2023 Alaska Flotilla – Leg 1, Day 4 – Prideaux Haven to Octopus Islands | NW Explorations
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2023 Alaska Flotilla – Leg 1, Day 4 – Prideaux Haven to Octopus Islands

Waking in Prideaux Haven was one of the most spectacular mornings we’ve shared thus far. Unzipping the raft, we enjoyed a warm breeze and one by one sent the goslings on their way out of the anchorage.

As we set off on our 30 nautical mile journey, we watched a group of Bald Eagles soar around us as we fell into line and made our way west towards Octopus Islands. The rising sun made for a stunning show of light rays dusting through the distant mountain peaks, reminding us of just how incredible it is to be spending such quality time in these remote places.

Our narrowest crossing today is our trip through Hole in the Wall, a rapid on the west entrance between Sonora and Maurelle Island. Our ventures north will continue to have us planning and preparing for passages at precise timings of tidal slacks given the amount of water that can move around during changing tides. This is a huge part of the fun that we share as a fleet throughout our flotilla trips, with our lead captain planning our crossings and timing for any rapids, we all share the adventure practicing and even learning skills as a team navigating new and familiar waters.

With crew on bow watch, offering support, and enjoying the dynamics of their team we all make our way through Hole in the Wall with smiles on our faces and excitement bubbling to get anchored and enjoy our evenings in Waiatt Bay.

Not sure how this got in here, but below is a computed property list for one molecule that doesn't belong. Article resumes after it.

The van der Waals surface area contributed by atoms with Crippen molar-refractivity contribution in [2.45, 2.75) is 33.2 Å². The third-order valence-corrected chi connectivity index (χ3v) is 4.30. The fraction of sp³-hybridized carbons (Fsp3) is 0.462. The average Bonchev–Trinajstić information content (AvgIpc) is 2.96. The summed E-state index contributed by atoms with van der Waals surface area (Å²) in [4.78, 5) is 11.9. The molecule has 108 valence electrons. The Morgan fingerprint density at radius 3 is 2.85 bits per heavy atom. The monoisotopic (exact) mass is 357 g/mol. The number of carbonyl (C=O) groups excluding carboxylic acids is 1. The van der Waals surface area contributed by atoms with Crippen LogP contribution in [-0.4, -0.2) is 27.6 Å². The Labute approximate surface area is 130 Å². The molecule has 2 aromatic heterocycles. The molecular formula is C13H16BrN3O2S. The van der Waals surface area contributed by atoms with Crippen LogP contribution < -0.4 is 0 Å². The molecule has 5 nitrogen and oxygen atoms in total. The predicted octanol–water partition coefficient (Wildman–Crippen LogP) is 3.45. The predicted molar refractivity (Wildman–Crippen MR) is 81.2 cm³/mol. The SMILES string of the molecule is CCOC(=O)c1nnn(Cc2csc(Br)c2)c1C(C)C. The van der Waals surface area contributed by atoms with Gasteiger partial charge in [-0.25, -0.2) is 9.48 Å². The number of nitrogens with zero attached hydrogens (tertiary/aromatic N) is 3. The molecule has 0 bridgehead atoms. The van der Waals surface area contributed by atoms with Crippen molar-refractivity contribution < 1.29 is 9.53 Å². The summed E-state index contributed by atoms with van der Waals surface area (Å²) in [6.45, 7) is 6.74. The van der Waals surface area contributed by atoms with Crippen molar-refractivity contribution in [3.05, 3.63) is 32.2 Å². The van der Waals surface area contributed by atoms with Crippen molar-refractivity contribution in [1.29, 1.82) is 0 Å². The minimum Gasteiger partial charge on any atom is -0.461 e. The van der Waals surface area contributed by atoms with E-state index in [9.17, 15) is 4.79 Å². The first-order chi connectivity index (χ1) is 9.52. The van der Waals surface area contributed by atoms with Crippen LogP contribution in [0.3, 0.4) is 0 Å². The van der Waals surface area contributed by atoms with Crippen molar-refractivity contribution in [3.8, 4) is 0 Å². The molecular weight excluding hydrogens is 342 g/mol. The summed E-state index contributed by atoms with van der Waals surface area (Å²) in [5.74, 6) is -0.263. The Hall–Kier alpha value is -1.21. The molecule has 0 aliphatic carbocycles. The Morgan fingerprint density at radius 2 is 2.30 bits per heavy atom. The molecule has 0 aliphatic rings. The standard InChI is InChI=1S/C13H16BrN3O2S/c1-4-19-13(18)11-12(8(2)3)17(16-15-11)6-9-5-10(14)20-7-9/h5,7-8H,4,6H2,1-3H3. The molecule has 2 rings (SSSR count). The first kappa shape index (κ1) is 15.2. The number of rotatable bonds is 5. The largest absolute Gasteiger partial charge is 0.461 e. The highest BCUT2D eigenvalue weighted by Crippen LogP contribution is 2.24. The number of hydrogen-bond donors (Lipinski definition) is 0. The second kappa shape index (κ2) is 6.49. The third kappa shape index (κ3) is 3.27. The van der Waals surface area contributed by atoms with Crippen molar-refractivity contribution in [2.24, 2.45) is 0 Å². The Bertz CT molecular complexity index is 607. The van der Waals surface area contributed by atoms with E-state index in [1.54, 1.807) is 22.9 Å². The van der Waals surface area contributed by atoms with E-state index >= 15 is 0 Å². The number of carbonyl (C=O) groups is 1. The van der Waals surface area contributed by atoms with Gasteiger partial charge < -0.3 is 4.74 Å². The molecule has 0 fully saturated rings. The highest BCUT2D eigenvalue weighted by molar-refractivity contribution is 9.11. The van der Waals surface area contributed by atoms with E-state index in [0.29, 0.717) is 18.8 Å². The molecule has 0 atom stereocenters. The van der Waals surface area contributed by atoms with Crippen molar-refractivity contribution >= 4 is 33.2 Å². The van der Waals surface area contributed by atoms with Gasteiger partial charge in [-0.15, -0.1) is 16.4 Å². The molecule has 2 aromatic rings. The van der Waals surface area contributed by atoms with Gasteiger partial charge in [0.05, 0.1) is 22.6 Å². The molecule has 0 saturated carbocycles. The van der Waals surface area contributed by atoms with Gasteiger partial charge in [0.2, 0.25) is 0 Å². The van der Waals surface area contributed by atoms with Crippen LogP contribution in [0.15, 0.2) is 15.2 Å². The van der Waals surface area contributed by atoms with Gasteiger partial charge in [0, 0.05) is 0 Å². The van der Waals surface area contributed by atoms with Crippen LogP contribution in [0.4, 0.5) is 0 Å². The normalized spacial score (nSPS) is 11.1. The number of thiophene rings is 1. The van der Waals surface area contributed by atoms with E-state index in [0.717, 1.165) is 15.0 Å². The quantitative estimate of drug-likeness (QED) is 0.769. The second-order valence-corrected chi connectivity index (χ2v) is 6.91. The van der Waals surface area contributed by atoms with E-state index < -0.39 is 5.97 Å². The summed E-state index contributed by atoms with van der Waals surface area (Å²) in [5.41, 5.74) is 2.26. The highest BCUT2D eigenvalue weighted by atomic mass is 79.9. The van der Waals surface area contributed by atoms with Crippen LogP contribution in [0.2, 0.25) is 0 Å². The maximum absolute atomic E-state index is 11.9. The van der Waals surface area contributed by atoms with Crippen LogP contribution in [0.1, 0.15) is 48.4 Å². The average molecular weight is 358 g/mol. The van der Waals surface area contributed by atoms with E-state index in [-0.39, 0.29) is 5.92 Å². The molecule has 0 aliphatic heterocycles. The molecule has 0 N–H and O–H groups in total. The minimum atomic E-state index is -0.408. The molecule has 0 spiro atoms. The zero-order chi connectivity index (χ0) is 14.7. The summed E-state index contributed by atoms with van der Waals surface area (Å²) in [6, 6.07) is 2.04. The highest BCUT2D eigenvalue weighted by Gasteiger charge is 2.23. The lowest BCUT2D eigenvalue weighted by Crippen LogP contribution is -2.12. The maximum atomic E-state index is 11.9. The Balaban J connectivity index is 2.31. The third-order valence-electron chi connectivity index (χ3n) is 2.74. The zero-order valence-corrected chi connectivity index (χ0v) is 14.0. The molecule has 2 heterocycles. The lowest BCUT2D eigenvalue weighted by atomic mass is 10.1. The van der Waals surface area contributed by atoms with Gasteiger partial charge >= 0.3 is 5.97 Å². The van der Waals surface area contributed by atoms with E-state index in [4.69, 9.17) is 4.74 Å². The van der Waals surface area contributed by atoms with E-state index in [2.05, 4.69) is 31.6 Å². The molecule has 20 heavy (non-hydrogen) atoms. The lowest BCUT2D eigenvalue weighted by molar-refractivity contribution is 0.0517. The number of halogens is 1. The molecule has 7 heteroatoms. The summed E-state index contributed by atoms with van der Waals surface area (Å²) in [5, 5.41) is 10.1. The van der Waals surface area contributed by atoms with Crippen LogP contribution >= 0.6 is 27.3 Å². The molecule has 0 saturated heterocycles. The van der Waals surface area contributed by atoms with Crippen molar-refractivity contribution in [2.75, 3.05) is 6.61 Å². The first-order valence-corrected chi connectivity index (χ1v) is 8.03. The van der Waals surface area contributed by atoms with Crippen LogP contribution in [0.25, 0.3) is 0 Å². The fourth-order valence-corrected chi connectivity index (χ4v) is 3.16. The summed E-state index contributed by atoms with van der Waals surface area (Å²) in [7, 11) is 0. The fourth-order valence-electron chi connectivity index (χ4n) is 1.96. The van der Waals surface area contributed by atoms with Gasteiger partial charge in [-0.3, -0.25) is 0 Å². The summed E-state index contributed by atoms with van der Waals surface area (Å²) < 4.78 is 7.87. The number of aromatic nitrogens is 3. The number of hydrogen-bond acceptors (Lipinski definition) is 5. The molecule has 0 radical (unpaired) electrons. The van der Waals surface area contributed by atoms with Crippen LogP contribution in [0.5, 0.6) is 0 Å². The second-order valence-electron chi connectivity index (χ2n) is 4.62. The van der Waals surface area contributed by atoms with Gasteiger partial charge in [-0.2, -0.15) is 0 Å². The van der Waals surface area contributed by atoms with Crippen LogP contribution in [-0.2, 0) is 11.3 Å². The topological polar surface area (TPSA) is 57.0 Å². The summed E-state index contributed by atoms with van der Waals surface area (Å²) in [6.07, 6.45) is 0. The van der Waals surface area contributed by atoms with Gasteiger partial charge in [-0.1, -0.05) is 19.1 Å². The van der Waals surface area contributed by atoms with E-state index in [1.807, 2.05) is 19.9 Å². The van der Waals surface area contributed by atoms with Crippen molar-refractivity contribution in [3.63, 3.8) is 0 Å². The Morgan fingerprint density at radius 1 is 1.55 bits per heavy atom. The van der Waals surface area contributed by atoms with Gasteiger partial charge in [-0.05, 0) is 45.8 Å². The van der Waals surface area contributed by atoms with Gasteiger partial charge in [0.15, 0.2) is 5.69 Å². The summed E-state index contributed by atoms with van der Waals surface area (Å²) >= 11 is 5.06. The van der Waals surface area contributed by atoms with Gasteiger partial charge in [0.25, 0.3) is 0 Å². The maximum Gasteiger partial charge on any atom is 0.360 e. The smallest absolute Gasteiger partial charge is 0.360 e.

Entering Octopus Island Marine Provincial Park, we cruised through its entrance at such a low tide that we were able to see creatures along the shoreline and the expansive presence of clam gardens lining the shallows. Clam gardens are areas of sloping beaches that were transformed into soft sedimented shoreline by levels of piled rock and became the optimal clam habitat that they still are. To see such a rich First Nation history is such a privilege, and to study the importance of such a crucial aspect to their livelihoods is quite incredible.

Octopus Islands was made a provincial park in 1974 and a little under 2,000 acres become protected and offer visitors hiking trails, protected anchorages, and serene landscapes. Another location where we find it to be quite quiet in the shoulder seasons and a great place to bring our flotilla as we cruise north and venture through Desolation Sound in the fall months.

Entering the anchorage each vessel found a spot to call home for the night and we all began our afternoons enjoying the sun and preparing for a cocktail party aboard Deception.

With the sun beading down and little winds we invited the fleet over and made appetizers aboard, keeping them chilled on the boat and passed out cold drinks for everyone to enjoy in the sun and even shade if needed. After sharing stories and many laughs, we wrapped up our evening and sent our friends off with a wave goodbye. Tomorrow, we have lay day here in Octopus Islands and as we make our plans for the morning, we all look forward to hiking up to Newton Lake and spending time in the anchorage exploring with our kayaks, dinghy’s, and even taking the occasional dip to cool off.

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